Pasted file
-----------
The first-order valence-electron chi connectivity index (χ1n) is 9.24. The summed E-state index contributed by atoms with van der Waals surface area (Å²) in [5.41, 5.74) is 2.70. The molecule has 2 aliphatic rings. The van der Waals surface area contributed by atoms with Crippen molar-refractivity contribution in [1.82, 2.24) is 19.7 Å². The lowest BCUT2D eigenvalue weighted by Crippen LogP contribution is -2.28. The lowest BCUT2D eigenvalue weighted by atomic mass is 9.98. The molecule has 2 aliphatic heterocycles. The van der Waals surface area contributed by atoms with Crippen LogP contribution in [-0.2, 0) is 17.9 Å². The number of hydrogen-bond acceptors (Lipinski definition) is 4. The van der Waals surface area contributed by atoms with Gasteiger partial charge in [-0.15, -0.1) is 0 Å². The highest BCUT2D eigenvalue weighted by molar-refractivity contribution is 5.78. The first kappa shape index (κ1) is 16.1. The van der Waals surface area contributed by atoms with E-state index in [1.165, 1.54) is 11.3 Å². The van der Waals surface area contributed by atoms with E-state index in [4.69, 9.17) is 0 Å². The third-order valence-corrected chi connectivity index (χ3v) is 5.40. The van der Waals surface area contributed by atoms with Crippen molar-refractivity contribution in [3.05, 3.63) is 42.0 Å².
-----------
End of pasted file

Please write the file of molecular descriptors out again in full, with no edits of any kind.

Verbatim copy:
The first-order valence-electron chi connectivity index (χ1n) is 9.24. The summed E-state index contributed by atoms with van der Waals surface area (Å²) in [5.41, 5.74) is 2.70. The molecule has 2 aliphatic rings. The van der Waals surface area contributed by atoms with Crippen molar-refractivity contribution in [1.82, 2.24) is 19.7 Å². The lowest BCUT2D eigenvalue weighted by Crippen LogP contribution is -2.28. The lowest BCUT2D eigenvalue weighted by atomic mass is 9.98. The molecule has 2 aliphatic heterocycles. The van der Waals surface area contributed by atoms with Crippen LogP contribution in [-0.2, 0) is 17.9 Å². The number of hydrogen-bond acceptors (Lipinski definition) is 4. The van der Waals surface area contributed by atoms with Gasteiger partial charge in [-0.15, -0.1) is 0 Å². The highest BCUT2D eigenvalue weighted by molar-refractivity contribution is 5.78. The first kappa shape index (κ1) is 16.1. The van der Waals surface area contributed by atoms with E-state index in [1.165, 1.54) is 11.3 Å². The van der Waals surface area contributed by atoms with E-state index in [4.69, 9.17) is 0 Å². The third-order valence-corrected chi connectivity index (χ3v) is 5.40. The van der Waals surface area contributed by atoms with Crippen molar-refractivity contribution in [3.05, 3.63) is 42.0 Å².